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What should you select? Some options aren't open to you. You can't show up at work wearing nothing - not if you want to keep your job and, in addition, stay out of jail.
That's a law in the real world and a rule in the world of grammar. You can choose a bright purple jacket and a fluorescent green scarf. The fashion police may object, but real cops will leave you alone.
In both the real world and Grammar Land, this sort of decision is a matter of style. A style point is more flexible than a grammar rule. Take that jacket-scarf selection.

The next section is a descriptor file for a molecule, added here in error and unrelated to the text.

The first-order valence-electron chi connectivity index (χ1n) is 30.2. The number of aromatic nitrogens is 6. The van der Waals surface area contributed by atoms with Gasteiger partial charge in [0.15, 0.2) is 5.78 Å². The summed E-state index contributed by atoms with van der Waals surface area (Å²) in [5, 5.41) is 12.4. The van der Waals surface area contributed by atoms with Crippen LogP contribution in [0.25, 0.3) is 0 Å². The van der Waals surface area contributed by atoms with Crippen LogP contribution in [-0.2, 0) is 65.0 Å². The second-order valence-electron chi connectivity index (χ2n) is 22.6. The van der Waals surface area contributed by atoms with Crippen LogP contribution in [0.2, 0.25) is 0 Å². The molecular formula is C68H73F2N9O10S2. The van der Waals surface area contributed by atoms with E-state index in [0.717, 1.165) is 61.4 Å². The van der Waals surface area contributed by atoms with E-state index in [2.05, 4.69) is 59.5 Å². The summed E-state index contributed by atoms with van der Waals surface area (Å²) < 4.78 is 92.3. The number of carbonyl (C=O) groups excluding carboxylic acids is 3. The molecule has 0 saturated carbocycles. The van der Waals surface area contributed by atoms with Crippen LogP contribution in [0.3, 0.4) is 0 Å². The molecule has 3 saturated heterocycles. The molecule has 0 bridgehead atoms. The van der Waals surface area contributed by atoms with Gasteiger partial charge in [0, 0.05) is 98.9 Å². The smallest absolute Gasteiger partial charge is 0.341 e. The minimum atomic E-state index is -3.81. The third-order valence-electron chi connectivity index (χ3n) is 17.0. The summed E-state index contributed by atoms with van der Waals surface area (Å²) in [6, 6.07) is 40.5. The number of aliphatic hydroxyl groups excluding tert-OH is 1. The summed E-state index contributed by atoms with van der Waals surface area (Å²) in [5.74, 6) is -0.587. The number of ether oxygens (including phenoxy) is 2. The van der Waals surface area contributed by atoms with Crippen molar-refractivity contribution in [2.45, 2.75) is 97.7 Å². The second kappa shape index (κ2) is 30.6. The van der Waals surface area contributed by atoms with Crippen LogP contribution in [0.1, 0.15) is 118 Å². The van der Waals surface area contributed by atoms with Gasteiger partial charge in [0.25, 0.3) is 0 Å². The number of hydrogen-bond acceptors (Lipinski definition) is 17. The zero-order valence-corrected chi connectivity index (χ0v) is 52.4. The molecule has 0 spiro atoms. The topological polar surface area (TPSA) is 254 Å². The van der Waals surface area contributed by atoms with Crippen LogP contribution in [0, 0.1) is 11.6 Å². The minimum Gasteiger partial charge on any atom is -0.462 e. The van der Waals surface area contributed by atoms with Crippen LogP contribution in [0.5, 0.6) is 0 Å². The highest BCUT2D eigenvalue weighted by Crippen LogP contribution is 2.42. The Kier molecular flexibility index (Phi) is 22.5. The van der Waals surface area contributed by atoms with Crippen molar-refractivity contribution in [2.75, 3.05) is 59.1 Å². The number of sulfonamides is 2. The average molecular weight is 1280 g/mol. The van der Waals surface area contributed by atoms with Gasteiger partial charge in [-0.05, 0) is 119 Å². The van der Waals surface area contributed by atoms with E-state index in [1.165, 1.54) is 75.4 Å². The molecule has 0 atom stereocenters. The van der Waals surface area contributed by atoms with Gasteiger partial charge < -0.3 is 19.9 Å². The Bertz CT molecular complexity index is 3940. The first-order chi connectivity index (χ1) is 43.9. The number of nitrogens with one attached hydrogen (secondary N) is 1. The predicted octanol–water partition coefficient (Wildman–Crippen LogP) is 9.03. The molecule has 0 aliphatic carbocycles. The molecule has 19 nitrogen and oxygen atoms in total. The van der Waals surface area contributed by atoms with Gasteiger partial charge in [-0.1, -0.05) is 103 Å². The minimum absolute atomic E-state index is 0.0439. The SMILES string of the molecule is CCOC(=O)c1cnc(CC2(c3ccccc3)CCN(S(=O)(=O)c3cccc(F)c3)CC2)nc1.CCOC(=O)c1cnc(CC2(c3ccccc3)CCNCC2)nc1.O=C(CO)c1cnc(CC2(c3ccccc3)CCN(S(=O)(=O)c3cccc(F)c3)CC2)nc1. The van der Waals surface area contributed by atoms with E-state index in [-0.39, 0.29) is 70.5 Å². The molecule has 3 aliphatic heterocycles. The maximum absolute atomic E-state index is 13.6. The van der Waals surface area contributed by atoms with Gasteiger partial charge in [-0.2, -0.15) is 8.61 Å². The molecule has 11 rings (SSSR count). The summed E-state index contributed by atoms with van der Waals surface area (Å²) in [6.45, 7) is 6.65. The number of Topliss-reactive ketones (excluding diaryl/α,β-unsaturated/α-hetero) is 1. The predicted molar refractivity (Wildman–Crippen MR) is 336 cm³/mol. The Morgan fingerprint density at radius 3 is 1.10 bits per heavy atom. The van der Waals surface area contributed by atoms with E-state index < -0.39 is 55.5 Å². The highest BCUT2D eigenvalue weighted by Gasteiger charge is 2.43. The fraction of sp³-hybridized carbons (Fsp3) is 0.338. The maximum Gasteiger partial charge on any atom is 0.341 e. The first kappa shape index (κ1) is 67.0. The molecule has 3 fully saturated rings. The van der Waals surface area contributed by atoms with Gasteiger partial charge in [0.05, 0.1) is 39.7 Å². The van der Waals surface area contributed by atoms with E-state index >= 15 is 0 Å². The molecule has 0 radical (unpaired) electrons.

Your friends may stare and suggest a subtler color combination, or they may praise you for team loyalty if your school colors are purple and green and you're cheering at a pep rally. The grammar rules of proper English can and do change, but not often - maybe a few times every years.
Sometimes people break grammar rules on purpose. See the next section, " Distinguishing Between the Three Englishes ," for more information.
Style, on the other hand, shifts much more frequently. A sentence from the early 20th century may look odd to 21st century readers, and a sentence from the 19th century will seem even stranger. Style also changes with context. Science publications and literary journals, for example, capitalize titles differently.